Age Related Macular Degeneration Treatment Brigham City UT

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Dr.David Lewis
(435) 734-2097
990 Medical Dr # Gl3
Brigham City, UT
Gender
M
Education
Medical School: Univ Of Ut Sch Of Med
Year of Graduation: 1980
Speciality
Ophthalmologist
General Information
Hospital: Brigham City Comm Hosp, Brigham City, Ut
Accepting New Patients: Yes
RateMD Rating
5.0, out of 5 based on 1, reviews.

Data Provided By:
Nicholas Dushku, MD
Providence, UT
Specialties
Ophthalmology
Gender
Male
Education
Medical School: Boston Univ Sch Of Med, Boston Ma 02118
Graduation Year: 1964

Data Provided By:
RichardJ. Bigler,O.D.
990 South 500 West,C/o David P Lewis
Brigham City, UT
 
WilliamL. Harrison,O.D.
(435) 723-2144
111 East Forest,P.O. Box 599
Brigham City, UT
 
William L Harrison OD Inc
(435) 723-2144
111 E Forest St Ste E
Brigham City, UT
Services
Optometrist

David Peterson Lewis, MD
(435) 734-2097
990 Medical Dr Ste GL-3
Brigham City, UT
Specialties
Ophthalmology
Gender
Male
Education
Medical School: Univ Of Ut Sch Of Med, Salt Lake Cty Ut 84132
Graduation Year: 1980
Hospital
Hospital: Brigham City Comm Hosp, Brigham City, Ut; Logan Regional Hospital, Logan, Ut
Group Practice: Brigham Eye Specialists

Data Provided By:
Rich Humpherys
Knighton Optical
(801) 394-5709
1055 N Washington Blvd
Ogden, UT
 
Larry D Terry A PC
(435) 723-2485
34 S Main St
Brigham City, UT
Services
Optometrist

Wal-mart Stores Inc
(435) 734-9784
1200 S Commerce Way
Perry, UT
Services
Optometrist

LarryD. Terry,O.D.
(435) 723-2485
34 S. Main
Brigham City, UT
 
Data Provided By:

Age Related Macular Degeneration


There are a number of reasons why people may develop AMD, including increasing age, genetic and hereditary factors, and environmental risk factors. Since pigment in the eyes appears to be protective, Caucasians, particularly women, appear to be at greater risk. Smoking, family history, nutrition, and sunlight exposure over the course of one's lifetime may also play a role.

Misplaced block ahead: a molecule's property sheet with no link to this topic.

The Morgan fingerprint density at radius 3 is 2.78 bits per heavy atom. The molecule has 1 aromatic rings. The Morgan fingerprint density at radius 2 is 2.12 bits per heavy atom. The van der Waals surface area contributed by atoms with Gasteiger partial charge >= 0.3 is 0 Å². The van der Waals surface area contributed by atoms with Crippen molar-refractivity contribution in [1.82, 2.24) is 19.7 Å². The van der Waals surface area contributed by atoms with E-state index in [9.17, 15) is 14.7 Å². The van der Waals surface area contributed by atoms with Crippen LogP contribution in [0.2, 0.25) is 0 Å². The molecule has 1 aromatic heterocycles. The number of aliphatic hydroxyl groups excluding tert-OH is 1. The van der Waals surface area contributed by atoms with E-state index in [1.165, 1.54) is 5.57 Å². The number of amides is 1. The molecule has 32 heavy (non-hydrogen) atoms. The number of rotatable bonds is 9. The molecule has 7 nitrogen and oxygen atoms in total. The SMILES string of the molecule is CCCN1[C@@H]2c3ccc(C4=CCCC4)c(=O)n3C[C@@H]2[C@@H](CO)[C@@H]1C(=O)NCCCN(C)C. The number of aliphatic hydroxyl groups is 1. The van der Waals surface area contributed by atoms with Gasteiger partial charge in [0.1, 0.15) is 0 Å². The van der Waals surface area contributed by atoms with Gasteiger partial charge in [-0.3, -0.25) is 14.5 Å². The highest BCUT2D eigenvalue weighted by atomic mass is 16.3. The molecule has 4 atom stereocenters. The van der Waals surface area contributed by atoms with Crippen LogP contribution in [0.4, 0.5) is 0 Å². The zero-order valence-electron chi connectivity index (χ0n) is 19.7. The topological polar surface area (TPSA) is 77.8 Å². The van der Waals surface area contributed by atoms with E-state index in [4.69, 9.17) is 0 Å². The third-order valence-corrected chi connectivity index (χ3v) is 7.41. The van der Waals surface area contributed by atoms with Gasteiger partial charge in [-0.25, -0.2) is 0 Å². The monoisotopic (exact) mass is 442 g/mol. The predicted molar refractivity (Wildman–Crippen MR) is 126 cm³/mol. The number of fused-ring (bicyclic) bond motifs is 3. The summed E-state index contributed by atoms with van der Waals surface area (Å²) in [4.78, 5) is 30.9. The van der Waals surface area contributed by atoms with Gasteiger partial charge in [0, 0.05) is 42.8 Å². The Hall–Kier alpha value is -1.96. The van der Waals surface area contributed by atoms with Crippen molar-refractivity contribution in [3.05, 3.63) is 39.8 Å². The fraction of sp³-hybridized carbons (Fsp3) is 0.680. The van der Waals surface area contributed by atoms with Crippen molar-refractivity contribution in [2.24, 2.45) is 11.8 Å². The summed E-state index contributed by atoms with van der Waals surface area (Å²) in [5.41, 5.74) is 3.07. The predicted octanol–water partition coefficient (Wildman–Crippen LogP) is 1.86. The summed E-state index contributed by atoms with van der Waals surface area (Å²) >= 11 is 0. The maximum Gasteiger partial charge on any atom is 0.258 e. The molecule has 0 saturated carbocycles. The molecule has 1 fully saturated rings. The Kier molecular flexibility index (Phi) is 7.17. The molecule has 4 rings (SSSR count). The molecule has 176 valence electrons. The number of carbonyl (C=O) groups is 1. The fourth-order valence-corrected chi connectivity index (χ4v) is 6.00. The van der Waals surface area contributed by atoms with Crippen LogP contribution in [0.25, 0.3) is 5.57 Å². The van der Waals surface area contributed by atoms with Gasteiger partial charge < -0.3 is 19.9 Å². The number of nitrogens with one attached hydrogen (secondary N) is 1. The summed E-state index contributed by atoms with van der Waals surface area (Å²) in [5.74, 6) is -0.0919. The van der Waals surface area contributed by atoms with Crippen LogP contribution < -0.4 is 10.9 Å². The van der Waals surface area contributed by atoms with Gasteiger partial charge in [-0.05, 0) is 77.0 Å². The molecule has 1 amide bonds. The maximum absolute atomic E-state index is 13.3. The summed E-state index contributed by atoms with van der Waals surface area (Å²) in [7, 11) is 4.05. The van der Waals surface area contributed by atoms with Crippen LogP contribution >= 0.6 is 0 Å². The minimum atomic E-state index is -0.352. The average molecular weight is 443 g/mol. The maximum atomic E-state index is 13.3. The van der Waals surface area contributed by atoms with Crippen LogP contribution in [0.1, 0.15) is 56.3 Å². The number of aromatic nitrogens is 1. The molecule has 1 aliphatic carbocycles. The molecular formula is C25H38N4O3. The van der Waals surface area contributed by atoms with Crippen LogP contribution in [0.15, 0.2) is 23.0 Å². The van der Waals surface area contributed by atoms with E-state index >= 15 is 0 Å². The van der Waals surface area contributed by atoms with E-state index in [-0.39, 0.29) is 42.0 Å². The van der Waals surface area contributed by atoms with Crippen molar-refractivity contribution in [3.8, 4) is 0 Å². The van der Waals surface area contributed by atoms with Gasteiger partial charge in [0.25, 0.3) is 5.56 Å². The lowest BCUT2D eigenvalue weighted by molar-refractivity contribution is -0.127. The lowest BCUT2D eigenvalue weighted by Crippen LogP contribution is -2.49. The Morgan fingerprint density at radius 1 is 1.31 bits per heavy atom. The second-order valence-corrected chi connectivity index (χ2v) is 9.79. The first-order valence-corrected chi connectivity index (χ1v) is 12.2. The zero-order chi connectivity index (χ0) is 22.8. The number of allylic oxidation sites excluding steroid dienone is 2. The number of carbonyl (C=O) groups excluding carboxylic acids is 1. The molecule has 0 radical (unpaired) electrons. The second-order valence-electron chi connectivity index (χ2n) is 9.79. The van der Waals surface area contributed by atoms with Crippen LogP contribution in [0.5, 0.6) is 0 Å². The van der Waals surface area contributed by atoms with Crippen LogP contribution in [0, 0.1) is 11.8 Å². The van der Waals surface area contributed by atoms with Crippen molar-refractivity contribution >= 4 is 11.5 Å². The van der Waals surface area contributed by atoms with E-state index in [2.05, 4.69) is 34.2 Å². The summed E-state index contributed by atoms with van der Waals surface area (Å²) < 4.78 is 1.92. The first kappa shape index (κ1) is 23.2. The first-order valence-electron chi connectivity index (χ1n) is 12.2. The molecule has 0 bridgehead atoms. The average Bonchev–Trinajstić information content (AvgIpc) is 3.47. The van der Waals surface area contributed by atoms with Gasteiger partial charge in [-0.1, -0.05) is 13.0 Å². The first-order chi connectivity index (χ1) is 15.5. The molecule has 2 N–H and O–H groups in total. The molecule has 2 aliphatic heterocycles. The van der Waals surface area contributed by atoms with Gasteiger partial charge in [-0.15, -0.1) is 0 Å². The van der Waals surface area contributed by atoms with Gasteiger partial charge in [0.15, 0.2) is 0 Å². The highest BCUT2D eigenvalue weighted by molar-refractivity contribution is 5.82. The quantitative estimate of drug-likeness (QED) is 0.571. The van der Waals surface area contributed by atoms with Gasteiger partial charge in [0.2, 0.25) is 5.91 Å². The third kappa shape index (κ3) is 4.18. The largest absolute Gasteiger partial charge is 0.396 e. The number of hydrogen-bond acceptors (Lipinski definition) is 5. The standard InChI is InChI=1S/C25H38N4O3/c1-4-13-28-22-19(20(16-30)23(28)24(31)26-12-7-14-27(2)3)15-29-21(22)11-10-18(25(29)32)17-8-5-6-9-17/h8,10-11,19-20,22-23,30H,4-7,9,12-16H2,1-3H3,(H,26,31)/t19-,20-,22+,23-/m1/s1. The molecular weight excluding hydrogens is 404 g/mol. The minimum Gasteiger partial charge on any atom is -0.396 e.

There are two forms of AMD, a more common dry form and a less common wet form. In the dry form, which affects 90% of AMD patients, aging deposits called drusen become deposited underneath the macula. In the vast majority of patients, these drusen cause no visual changes; however, in some the drusen can cause the macula to thin, resulting in a slow, gradual decrease in central vision. If the drusen cause substantial weakening of important layers in the macula, the wet form of AMD may then develop. Wet AMD develops when abnormal blood vessels start to grow through the layers of the macula that have been weakened by the dry form of AMD. These abnormal blood vessels can cause bleeding, leakage of fluid, and the formation of scar tissue, which in turn can lead to a rapid and severe loss of central vision. Although only 1 in 10 patients with AMD will convert from the dry to the wet form, the wet form accounts for 90% of the vision loss associated with AMD. The chance of a patient with dry AMD converting to the more agressive wet form is approximately 2% each year...

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